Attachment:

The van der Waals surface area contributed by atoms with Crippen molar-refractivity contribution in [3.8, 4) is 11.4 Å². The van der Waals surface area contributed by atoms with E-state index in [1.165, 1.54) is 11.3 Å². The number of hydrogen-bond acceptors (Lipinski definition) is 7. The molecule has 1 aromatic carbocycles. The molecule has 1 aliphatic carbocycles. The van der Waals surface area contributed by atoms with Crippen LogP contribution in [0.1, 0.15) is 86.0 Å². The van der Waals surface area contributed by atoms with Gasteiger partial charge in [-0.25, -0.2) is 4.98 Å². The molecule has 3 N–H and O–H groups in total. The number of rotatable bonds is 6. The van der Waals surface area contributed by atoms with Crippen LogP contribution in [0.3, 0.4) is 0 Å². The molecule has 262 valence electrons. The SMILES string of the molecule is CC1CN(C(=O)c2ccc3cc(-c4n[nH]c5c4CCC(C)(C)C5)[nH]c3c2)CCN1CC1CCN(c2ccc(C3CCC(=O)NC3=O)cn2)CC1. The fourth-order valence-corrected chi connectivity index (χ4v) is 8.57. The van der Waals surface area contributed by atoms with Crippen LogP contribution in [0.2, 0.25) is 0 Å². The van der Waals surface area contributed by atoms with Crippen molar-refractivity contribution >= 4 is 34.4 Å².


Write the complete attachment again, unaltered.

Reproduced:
The van der Waals surface area contributed by atoms with Crippen molar-refractivity contribution in [3.8, 4) is 11.4 Å². The van der Waals surface area contributed by atoms with E-state index in [1.165, 1.54) is 11.3 Å². The number of hydrogen-bond acceptors (Lipinski definition) is 7. The molecule has 1 aromatic carbocycles. The molecule has 1 aliphatic carbocycles. The van der Waals surface area contributed by atoms with Crippen LogP contribution in [0.1, 0.15) is 86.0 Å². The van der Waals surface area contributed by atoms with Gasteiger partial charge in [-0.25, -0.2) is 4.98 Å². The molecule has 3 N–H and O–H groups in total. The number of rotatable bonds is 6. The van der Waals surface area contributed by atoms with Crippen LogP contribution in [0.3, 0.4) is 0 Å². The molecule has 262 valence electrons. The SMILES string of the molecule is CC1CN(C(=O)c2ccc3cc(-c4n[nH]c5c4CCC(C)(C)C5)[nH]c3c2)CCN1CC1CCN(c2ccc(C3CCC(=O)NC3=O)cn2)CC1. The fourth-order valence-corrected chi connectivity index (χ4v) is 8.57. The van der Waals surface area contributed by atoms with Crippen LogP contribution in [0.2, 0.25) is 0 Å². The van der Waals surface area contributed by atoms with Crippen molar-refractivity contribution >= 4 is 34.4 Å².